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Adjuvant Ipilimumab Outplays High-Dose Interferon For High-Risk Melanoma

Ipilimumab at the 3 mg/kg, but not 10 mg/kg, dose could be an adjuvant therapy option for stage IIIB–IV melanoma patients at high risk of recurrence after surgery
02 Jan 2020
Immunotherapy;  Melanoma

Author: By Shreeya Nanda, Senior medwireNews Reporter

medwireNews: High-dose interferon α-2b should no longer be the standard adjuvant treatment option for patients with resected high-risk melanoma, say phase III trial researchers who demonstrated a significant overall survival (OS) benefit with ipilimumab 3 mg/kg (ipi3) over interferon in these patients.

There was no significant difference in relapse-free survival (RFS) between the ipi3 and interferon groups, and the toxicity profile was “roughly comparable”, they add, highlighting that the data “support the use of ipi3”.

The team also evaluated ipilimumab 10 mg/kg (ipi10), which is the dose currently approved by the US FDA for the adjuvant treatment of stage III melanoma, but found no significant improvement in either OS or RFS versus high-dose interferon, with more toxicity.

Editorialists Allison Betof Warner, from Memorial Sloan Kettering Cancer Center in New York, USA, and Michael Postow, from Weill Cornell Medical College in New York, write in a related piece: “Given the OS benefit of ipi3 compared with [high-dose interferon], we agree with the authors that if patients have access to immune checkpoint blockade, [high-dose interferon] is no longer an acceptable standard adjuvant therapy.

“Yet given [the] superiority and lower toxicity of adjuvant nivolumab over ipilimumab in the CheckMate238 study and similarly promising adjuvant data for pembrolizumab over observation in the KEYNOTE-054 study, the role of adjuvant ipi3 remains unclear and […] limited to selected settings where patients have already progressed on anti-PD1 therapy.”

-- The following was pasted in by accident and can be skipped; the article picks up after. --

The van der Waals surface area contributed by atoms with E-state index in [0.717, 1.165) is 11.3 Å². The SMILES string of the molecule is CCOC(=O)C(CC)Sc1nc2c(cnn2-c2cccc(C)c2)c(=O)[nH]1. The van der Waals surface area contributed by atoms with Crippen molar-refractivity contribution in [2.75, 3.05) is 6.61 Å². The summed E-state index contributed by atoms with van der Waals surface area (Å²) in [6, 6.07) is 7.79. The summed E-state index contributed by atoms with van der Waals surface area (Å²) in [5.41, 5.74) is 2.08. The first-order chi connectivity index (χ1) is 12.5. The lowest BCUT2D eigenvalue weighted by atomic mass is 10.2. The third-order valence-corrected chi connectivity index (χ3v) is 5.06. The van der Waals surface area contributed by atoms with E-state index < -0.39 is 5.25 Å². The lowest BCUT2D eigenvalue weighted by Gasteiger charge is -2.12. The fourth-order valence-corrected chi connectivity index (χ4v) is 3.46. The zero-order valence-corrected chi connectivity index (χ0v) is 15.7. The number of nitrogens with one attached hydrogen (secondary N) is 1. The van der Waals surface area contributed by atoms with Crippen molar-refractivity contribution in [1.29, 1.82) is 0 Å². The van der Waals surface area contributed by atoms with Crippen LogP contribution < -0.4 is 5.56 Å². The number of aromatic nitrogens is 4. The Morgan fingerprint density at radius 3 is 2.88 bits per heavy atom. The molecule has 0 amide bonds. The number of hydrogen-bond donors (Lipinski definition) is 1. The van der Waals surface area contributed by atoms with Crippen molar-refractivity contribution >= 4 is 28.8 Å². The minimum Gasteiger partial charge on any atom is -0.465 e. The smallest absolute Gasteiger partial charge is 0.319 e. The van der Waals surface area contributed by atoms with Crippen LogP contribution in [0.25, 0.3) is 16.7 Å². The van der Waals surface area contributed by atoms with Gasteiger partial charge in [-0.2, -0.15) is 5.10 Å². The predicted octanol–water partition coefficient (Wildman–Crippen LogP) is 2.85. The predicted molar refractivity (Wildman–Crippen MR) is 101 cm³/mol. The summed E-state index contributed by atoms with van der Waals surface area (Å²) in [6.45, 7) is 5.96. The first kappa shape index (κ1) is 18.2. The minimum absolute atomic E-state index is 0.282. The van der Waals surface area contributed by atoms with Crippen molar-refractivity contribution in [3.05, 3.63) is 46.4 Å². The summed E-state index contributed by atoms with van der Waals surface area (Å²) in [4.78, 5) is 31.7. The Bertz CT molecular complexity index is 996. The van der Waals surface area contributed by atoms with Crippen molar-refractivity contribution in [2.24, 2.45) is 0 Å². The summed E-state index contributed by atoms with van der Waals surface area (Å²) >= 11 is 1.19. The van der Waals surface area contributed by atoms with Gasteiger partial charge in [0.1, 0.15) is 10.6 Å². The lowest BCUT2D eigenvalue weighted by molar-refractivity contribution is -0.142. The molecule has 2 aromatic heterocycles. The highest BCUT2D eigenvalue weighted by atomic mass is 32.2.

The E1609 trial recruited 1670 patients who had undergone resection of stage IIIB–IV melanoma and randomly assigned them to receive adjuvant ipi3 (n=523) or ipi10 (n=511) every 3 weeks for four doses and then every 12 weeks for a further four doses, or to receive high-dose interferon (n=636).

As reported in the Journal of Clinical Oncology, the co-primary endpoint of OS was significantly prolonged with ipi3 versus interferon, with a hazard ratio (HR) for death of 0.78 and 5-year rates of 72% and 67%, respectively.

The other primary outcome – RFS – was also better with ipi3 than interferon, with an HR of 0.85 in favour of the CTLA-4 inhibitor and corresponding median RFS durations of 4.5 and 2.5 years, but this did not reach statistical significance, which the study authors suspect may be due to the sample size.

The comparison of ipi10 and interferon also showed trends towards improvements with ipi10 in OS (HR=0.88) and RFS (HR=0.84), but again these were not statistically significant.

Of note, the OS advantage with ipi3 was seen despite a significantly greater use of salvage ipilimumab, either alone or alongside anti-PD-1 agents, by interferon-treated patients than their counterparts given ipi3 or ipi10.

Ahmad Tarhini, from the H Lee Moffitt Comprehensive Cancer Center in Tampa, Florida, USA, and co-researchers therefore suggest that “it is likely that our results represent a conservative estimate of ipi3 benefits.”

Adverse events (AEs) of at least grade 3 were observed in 38.6% of patients in the ipi3 group, 57.9% of those in the ipi10 group and 78.8% of those in the high-dose interferon group. Fatal AEs that were considered at least possibly related to treatment occurred in three, eight and two patients, respectively.

The investigators note that the adverse events (AEs) were “consistent with the known toxicity profiles of these agents”, and the greater toxicity of ipi10 versus ipi3 “was expected and consistent with what is known in metastatic melanoma, although the rates seem to be higher in the adjuvant setting than in the metastatic setting.”

And the team concludes: “E1609 supports the survival value of adjuvant immune checkpoint blockade, demonstrating significant OS benefit in comparison with the active control [high-dose interferon], previously shown to benefit OS and RFS.”



Tarhini AA, Lee SJ, Hodi FS, et alPhase III study of adjuvant ipilimumab (3 or 10 mg/kg) versus high-dose interferon alfa-2b for resected high-risk melanoma: North American Intergroup E1609J Clin Oncol; Advance online publication 27 December 2019.
doi: 10.1200/JCO.19.01381

Betof Warner A, Postow MA. Another victory for immune checkpoint blockade in melanoma: Adjuvant ipilimumab over interferonJ Clin Oncol; Advance online publication 27 December 2019.
doi: 10.1200/JCO.19.02988

medwireNews (www.medwireNews.com ) is an independent medical news service provided by Springer Healthcare. © 2020 Springer Healthcare part of the Springer Nature group

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